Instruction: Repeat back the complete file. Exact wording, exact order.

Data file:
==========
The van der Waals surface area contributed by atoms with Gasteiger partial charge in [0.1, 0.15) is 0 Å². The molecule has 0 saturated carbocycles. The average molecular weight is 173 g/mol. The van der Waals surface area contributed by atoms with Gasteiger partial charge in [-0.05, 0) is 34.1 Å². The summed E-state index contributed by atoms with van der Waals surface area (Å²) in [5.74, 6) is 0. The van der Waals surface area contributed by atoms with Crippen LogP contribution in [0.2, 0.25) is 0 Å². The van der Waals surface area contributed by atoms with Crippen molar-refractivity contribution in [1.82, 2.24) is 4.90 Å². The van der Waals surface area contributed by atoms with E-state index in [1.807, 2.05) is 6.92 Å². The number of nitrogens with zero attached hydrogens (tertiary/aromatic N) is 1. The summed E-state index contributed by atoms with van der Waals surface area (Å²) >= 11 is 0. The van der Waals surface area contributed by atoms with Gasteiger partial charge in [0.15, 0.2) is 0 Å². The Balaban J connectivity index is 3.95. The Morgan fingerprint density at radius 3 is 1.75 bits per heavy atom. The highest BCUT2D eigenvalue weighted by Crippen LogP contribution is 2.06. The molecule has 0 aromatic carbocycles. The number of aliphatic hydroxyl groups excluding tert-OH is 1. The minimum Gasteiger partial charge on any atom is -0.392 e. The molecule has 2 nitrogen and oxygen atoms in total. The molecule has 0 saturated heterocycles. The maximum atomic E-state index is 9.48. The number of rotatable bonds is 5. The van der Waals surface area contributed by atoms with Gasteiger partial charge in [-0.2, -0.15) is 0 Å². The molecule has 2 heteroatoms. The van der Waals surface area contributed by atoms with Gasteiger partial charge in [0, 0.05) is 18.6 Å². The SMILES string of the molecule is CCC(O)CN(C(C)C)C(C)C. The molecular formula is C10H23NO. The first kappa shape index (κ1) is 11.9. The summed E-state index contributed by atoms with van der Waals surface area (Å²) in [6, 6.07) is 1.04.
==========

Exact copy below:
The van der Waals surface area contributed by atoms with Gasteiger partial charge in [0.1, 0.15) is 0 Å². The molecule has 0 saturated carbocycles. The average molecular weight is 173 g/mol. The van der Waals surface area contributed by atoms with Gasteiger partial charge in [-0.05, 0) is 34.1 Å². The summed E-state index contributed by atoms with van der Waals surface area (Å²) in [5.74, 6) is 0. The van der Waals surface area contributed by atoms with Crippen LogP contribution in [0.2, 0.25) is 0 Å². The van der Waals surface area contributed by atoms with Crippen molar-refractivity contribution in [1.82, 2.24) is 4.90 Å². The van der Waals surface area contributed by atoms with E-state index in [1.807, 2.05) is 6.92 Å². The number of nitrogens with zero attached hydrogens (tertiary/aromatic N) is 1. The summed E-state index contributed by atoms with van der Waals surface area (Å²) >= 11 is 0. The van der Waals surface area contributed by atoms with Gasteiger partial charge in [0.15, 0.2) is 0 Å². The Balaban J connectivity index is 3.95. The Morgan fingerprint density at radius 3 is 1.75 bits per heavy atom. The highest BCUT2D eigenvalue weighted by Crippen LogP contribution is 2.06. The molecule has 0 aromatic carbocycles. The number of aliphatic hydroxyl groups excluding tert-OH is 1. The minimum Gasteiger partial charge on any atom is -0.392 e. The molecule has 2 nitrogen and oxygen atoms in total. The molecule has 0 saturated heterocycles. The maximum atomic E-state index is 9.48. The number of rotatable bonds is 5. The van der Waals surface area contributed by atoms with Gasteiger partial charge in [-0.2, -0.15) is 0 Å². The molecule has 2 heteroatoms. The van der Waals surface area contributed by atoms with Gasteiger partial charge in [0, 0.05) is 18.6 Å². The SMILES string of the molecule is CCC(O)CN(C(C)C)C(C)C. The molecular formula is C10H23NO. The first kappa shape index (κ1) is 11.9. The summed E-state index contributed by atoms with van der Waals surface area (Å²) in [6, 6.07) is 1.04.